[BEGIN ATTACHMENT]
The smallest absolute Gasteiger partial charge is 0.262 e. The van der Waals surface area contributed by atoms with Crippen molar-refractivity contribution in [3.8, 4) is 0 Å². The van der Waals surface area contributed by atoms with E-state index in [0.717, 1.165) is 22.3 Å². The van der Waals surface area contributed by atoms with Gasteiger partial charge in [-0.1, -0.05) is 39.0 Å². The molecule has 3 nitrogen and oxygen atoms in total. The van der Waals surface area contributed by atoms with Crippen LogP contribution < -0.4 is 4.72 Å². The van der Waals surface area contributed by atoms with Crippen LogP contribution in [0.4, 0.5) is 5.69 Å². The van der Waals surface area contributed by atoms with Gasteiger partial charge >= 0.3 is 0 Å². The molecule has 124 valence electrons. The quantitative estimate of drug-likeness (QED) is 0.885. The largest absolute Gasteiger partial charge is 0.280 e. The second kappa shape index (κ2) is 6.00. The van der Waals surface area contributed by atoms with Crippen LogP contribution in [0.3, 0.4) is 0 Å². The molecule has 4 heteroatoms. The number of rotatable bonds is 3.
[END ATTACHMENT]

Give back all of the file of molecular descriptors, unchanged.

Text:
The smallest absolute Gasteiger partial charge is 0.262 e. The van der Waals surface area contributed by atoms with Crippen molar-refractivity contribution in [3.8, 4) is 0 Å². The van der Waals surface area contributed by atoms with E-state index in [0.717, 1.165) is 22.3 Å². The van der Waals surface area contributed by atoms with Gasteiger partial charge in [-0.1, -0.05) is 39.0 Å². The molecule has 3 nitrogen and oxygen atoms in total. The van der Waals surface area contributed by atoms with Crippen LogP contribution < -0.4 is 4.72 Å². The van der Waals surface area contributed by atoms with Crippen LogP contribution in [0.4, 0.5) is 5.69 Å². The van der Waals surface area contributed by atoms with Gasteiger partial charge >= 0.3 is 0 Å². The molecule has 124 valence electrons. The quantitative estimate of drug-likeness (QED) is 0.885. The largest absolute Gasteiger partial charge is 0.280 e. The second kappa shape index (κ2) is 6.00. The van der Waals surface area contributed by atoms with Crippen LogP contribution in [0.3, 0.4) is 0 Å². The molecule has 4 heteroatoms. The number of rotatable bonds is 3.